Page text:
February 12, 2013

diction

Filed under:, , , — cwage @ 2:02 am

It took all my willpower not to title this post "DICKtion". GET IT?! Moving on:

So, Southern/Alpha is sponsoring an event called Spark Nashville, which will feature some startup pitches, general tech-ey networking, and some speakers -- Marcus Whitney and Nicholas Holland, who were referred to in the press release as "patriarchs" -- a truly unfortunate choice of words.

Why is this a problem?

First, the definition of patriarchy, courtesy of wikipedia:

Patriarchy (rule by fathers) is a social system in which the male is the primary authority figure central to social organization and the central roles of political leadership, moral authority, and control of property, and where fathers hold authority over women and children. It implies the institutions of male rule and privilege, and entails female subordination. Many patriarchal societies are also patrilineal, meaning that property and title are inherited by the male lineage.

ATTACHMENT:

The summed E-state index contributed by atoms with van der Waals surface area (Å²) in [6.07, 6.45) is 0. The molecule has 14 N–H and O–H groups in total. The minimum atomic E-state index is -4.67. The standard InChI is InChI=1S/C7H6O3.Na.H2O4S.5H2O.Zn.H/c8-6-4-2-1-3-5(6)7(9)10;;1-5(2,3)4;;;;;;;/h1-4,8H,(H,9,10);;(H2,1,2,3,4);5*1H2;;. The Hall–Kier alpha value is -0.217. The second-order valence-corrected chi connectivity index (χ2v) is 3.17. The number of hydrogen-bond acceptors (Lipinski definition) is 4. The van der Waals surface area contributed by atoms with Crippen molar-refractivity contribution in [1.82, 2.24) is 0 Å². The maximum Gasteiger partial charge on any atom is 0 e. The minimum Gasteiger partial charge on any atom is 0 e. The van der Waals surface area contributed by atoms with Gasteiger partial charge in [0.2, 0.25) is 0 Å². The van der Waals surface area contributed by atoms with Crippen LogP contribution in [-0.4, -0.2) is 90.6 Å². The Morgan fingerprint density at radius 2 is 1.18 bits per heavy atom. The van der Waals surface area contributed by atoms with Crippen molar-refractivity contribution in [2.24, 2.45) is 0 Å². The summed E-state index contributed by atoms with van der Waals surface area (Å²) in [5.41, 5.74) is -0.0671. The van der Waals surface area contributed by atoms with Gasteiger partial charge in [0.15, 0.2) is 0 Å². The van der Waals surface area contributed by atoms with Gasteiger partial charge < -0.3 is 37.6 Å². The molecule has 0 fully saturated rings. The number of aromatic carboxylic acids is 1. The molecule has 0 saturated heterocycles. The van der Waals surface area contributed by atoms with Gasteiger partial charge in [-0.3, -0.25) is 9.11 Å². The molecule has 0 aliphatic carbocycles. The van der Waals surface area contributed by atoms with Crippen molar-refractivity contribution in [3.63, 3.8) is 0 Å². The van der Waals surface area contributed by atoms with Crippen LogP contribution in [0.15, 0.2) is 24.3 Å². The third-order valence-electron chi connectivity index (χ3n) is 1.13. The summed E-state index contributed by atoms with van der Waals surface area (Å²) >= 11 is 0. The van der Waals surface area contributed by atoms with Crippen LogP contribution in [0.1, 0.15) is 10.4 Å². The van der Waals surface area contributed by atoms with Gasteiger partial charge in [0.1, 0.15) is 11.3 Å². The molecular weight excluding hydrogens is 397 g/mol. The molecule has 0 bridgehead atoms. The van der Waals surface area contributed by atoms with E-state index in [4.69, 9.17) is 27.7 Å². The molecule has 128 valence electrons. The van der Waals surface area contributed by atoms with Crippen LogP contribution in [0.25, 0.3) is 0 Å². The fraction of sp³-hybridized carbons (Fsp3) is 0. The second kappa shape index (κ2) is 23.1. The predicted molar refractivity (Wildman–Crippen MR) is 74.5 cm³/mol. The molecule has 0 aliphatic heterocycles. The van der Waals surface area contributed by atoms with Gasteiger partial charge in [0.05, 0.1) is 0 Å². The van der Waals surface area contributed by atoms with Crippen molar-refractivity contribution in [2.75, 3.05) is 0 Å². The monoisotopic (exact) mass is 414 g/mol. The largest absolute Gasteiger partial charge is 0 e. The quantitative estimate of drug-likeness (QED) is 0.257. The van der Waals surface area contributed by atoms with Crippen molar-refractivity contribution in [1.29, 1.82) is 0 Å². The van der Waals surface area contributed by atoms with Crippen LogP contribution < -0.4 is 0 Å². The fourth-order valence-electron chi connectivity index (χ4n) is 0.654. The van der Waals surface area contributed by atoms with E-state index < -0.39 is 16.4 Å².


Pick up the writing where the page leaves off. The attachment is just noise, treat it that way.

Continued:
Now, stay with me here, but some wacky feminists of late have suggested that female subordination is a total bummer and should be avoided. If you stretch your imagination a bit, you can prrrrrobably imagine how this particular word might be a little off-putting to any women that read it.

Given that, do I think it likely that the author of the press release intended to promote the subordination of females? Not likely. Both Hanlon's and Occam's razor apply here. It's more like that whoever chose the word was simply ignorant of its implications. There really is no common ungendered colloquial sense of "patriarch", especially when so many other words would have sufficed (start with "leader" and go from there), so it's a bit weird. There it is. Patriarchs. A truly unfortunate choice of words in a city trying desperately to get women involved in many traditionally male-dominated fields, technology foremost among them.

I won't get into the details of any actual patriarchy in the industry (which of course does exist), and how hegemonies tend to be promulgated despite the best conscious intentions of everyone involved. I can't speak for Nick or Marcus, but I know that if anyone ever described me as a "patriarch" of anything I'd be annoyed and politely but firmly ask them to choose another word.

Related: this older blog post.